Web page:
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What is the state of children's mental health today?

Official national data is a decade old, but others point to an increase in mental health problems among young people and ‘historically underfunded’ services.

What is the current state of mental health among young people?

The national data currently available relates to the mental health of young people ten years ago. The most recent national survey of mental health among children and young people in Britain was carried out in 2004 by the Office for National Statistics and published by the Health and Social Care Information Centre.

In its report into child and adolescent mental health services (CAMHS), the House of Commons Health Committee stated that the “lack of reliable data about the state of children’s and young people’s mental health in 2014” had been one of the most frequent observations made to the inquiry.

So what do we know?

The 2004 prevalence study said that one in ten children and young people, aged between five and 16 years old, suffer from a diagnosable mental health disorder. It showed that 6% of children and young people in Britain had a conduct disorder.

Around 4% had an emotional disorder such as anxiety or depression, 2% had a hyperkinetic disorder (similar to ADHD but with some key differences) and 1% had a less common disorder such as autism, tics, eating disorders or selective mutism.

The research also found that between the ages of five and 10, boys were twice as likely to have a mental disorder as girls - a pattern that seems to reverse later in life.

What is changing?

The difficulty in assessing the state of mental health among young people and identifying trends is partly attributable to a lack of “concrete data” and no “reliable time series” according to Bell who claims that what we know today is “very much based on gleaning it from what [old data] we do have.” He explains:

We know that current levels of provision are inadequate to meet children’s mental health needs. Since the last survey was published, children’s lives have changed in significant ways, for example with the rise in the use of social media, smart phones and other new technologies, plus growing concerns about cyberbullying and body image pressures.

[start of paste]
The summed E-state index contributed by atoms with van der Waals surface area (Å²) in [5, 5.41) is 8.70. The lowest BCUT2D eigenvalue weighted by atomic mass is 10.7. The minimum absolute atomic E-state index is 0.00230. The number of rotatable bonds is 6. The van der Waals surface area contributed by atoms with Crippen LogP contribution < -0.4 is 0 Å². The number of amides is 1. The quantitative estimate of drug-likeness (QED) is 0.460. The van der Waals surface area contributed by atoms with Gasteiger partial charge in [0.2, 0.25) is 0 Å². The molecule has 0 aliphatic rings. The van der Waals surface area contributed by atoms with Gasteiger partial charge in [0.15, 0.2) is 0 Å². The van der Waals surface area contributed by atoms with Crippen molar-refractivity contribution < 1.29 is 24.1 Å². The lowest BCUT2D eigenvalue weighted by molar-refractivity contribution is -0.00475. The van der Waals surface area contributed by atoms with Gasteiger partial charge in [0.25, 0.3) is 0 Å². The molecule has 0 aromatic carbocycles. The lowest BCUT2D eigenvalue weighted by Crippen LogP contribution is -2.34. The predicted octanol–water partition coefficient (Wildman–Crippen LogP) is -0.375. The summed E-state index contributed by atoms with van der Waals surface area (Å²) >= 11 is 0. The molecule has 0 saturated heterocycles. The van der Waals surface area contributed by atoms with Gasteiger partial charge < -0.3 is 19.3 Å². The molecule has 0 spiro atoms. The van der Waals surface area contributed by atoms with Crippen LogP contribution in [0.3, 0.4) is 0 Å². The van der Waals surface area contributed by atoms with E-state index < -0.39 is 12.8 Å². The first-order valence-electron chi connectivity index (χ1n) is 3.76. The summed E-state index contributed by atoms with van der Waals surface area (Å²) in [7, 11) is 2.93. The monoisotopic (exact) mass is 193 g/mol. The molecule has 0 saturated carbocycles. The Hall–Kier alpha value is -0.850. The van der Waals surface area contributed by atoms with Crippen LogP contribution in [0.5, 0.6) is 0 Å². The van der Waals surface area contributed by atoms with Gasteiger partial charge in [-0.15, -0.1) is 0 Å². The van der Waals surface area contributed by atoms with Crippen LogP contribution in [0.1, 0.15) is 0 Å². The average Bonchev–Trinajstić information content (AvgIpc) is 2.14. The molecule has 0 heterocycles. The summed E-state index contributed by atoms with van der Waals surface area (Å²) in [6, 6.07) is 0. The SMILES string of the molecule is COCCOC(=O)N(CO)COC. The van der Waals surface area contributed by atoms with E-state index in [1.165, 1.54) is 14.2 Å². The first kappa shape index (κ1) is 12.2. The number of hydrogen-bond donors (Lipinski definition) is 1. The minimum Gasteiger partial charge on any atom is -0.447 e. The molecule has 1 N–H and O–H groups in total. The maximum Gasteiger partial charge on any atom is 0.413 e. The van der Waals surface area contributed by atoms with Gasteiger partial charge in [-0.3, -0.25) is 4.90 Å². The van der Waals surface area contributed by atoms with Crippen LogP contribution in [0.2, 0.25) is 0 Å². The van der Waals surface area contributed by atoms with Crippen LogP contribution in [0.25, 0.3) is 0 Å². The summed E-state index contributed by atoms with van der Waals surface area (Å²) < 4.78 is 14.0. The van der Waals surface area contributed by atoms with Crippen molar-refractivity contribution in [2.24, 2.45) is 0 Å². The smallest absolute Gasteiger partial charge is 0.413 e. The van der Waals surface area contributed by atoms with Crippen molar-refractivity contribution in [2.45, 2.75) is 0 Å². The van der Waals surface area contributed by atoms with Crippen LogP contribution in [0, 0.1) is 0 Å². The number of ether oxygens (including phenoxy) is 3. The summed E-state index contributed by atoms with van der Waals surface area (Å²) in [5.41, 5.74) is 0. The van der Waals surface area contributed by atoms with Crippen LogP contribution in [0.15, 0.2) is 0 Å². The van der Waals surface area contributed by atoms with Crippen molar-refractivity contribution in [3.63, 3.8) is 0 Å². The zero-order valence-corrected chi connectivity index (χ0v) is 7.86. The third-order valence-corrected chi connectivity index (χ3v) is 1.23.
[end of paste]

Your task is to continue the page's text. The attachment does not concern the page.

In a piece written for the mental health charity, Young Minds last year, the children and young people’s mental health coalition co-ordinator Paula Lavis argued that better data was needed because: “a lot has happened since 2004. For instance, we don’t know how the economic recession has impacted on children and young people’s mental health.”

The recent Chief Medical Officer’s annual report, once again stated that “more up-to-date, comprehensive national statistics are urgently needed.”

Combining data from two large national population-based surveys, the report found that 5-15 year olds with a psychiatric disorder were three times as likely to have a psychiatric disorder in adulthood. According to figures published between 2008 and 2011, between 8% and 34% of young people in the UK have been cyber-bullied, with girls twice as likely to be victims of persistent cyber-bullying. The CMO’s report said that cyber-bullying through digital media “may now be the most common type of bullying.” It also highlighted that an “alarming rise” in self-harm presentations to paediatric departments, particularly among girls had been reported by child psychiatrists and paediatricians.

 

 

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